But this is less because of a deliberate decision to exclude anti-austerity protests, and more because of the class backgrounds of many journalists. British journalism already favours the rich, powerful and glamorous over the poor, weak and unfashionable, journalist and author Peter Oborne wrote a few years back, and having little invested in the services this government is cutting means that many journalists slip effortlessly into narratives of the cuts being “inevitable” and austerity coming as a consequence of “runaway government spending”.

This problem is being exacerbated as journalism becomes the preserve of the upper-middle classes due to unpaid internships and the collapse of many local newspapers.

So yes, there is bias, but not in the way many think.

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74 Responses to “The real reasons the media didn’t cover Saturday’s anti-cuts march”

  1. Juan P

    The anti-austerity movement is alive and well in Scotland and supported by all the political parties campaigning for a yes vote.

    It’s encouraging too that more and more labour voters are supporting independence as the only viable way to at least save 5.3 million people from the desperate clutches of austerity.

    There is absolutely no point in pretending that a UK, even labour run, will see a return to left or even centre left policies.

    Not because the arguments wouldn’t find fertile ground amongst people in England and Wales but because the Labour party have given up even pretending to represent ordinary people.

    Rachel Reeves promising to be even tougher than the tories on benefits is a case in point:

    Why couldn’t she just say “We voted against welfare cuts because they are wrong, will damage the economy, are inhumane, unfair, unjust and the Labour party will never support reforms that hurt the poorest and most vulnerable in society”.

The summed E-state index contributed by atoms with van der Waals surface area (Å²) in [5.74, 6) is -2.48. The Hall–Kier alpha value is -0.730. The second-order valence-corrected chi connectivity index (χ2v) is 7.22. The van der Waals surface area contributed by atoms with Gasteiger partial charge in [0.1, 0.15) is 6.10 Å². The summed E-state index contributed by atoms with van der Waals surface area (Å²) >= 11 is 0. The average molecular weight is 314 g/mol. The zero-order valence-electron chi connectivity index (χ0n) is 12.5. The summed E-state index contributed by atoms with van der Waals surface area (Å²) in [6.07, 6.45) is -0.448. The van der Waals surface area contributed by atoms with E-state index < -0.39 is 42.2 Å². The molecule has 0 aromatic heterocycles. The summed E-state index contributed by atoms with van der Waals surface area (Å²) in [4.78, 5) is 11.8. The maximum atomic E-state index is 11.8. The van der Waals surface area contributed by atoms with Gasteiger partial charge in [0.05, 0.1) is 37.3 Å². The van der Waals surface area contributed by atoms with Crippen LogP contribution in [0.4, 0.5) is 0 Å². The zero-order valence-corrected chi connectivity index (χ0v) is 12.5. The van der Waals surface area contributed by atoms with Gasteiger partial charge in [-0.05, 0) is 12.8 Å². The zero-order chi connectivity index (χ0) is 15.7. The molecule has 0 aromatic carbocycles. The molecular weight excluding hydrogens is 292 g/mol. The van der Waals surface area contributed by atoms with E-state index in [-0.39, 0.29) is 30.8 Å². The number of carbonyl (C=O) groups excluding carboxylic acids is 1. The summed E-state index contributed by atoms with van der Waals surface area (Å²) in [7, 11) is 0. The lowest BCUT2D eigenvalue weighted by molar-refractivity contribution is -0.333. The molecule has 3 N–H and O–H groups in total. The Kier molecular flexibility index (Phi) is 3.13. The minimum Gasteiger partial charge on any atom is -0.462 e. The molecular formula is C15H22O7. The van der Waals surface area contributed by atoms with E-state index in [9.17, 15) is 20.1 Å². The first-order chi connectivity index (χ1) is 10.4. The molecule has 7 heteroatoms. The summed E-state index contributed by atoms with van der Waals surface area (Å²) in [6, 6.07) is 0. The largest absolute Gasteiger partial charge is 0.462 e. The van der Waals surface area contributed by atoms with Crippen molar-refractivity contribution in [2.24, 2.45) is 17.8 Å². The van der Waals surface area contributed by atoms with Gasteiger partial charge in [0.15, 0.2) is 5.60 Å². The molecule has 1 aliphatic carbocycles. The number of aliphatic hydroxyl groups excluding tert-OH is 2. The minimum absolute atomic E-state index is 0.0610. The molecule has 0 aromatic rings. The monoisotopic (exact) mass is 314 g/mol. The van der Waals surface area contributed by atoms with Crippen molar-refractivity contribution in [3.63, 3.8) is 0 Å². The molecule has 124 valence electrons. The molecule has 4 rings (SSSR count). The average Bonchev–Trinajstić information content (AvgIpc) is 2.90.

Instead New Labour are paralysed from speaking out on behalf of the unjust policies of the coalition because they are chasing the same small pool of middle England votes as the tories.
    In Scotland we have a centre left alternative party in the form of SNP who have dominated politics here for the last seven years precisely because they stand against the tories.
    The SNP are far from perfect though and Scotland needs a strong Labour party to challenge them particularly if we win our independence.
    Instead we get a Scottish Labour leader describing those on benefits as ‘something for nothing’ people and rubbishing any policy the SNP propose, even if they accord with traditional labour values, simply because of their pathological hatred of Alex Salmond.

    Also, no cuts doesn’t necessarily mean tax increases. You’ve been duped into believing the mantra of the neo liberals. An alternative to tax rises is to prioritise spending towards public services and job creation and away from defence.
    To be honest though so what if there needs to be tax rises to pay for better public services which increase education, health, reduce crime and poverty.
    We’ll all benefit for that and again there are people in Scotland and the rUK who are still willing to pay a bit more if the poorest and most vulnerable in our society are looked after.
    This whole piece is a sad apology for the demise of the left in the rUK.

    Vote Yes in 2014 and Labour in 2016, or Green, or SNP, or Socialist, or god forbid Lib Dem.
    One thing’s for sure whichever party you choose we’ll never suffer the governance of the tories again.

  2. LB

    Or far simpler. People know that government spending is up. There is no austerity as far as the state is concerned.

    The austerity is with the people who pay tax, who’ve had to fund the state.

  3. L Trotsky

    Why not just change the blog to right foot forward?

  4. Liam Fairley

    Couldn’t quite believe my eyes when I clicked on the ‘these people’ link. Unbelievable; and I bet no one batted an eyelid.

  5. Liam Fairley

    Sorry mate, that wasn’t intended just for you. Must’ve clicked reply by mistake. MInd you, given your name I’d imagine you’d agree with me.

Comments are closed.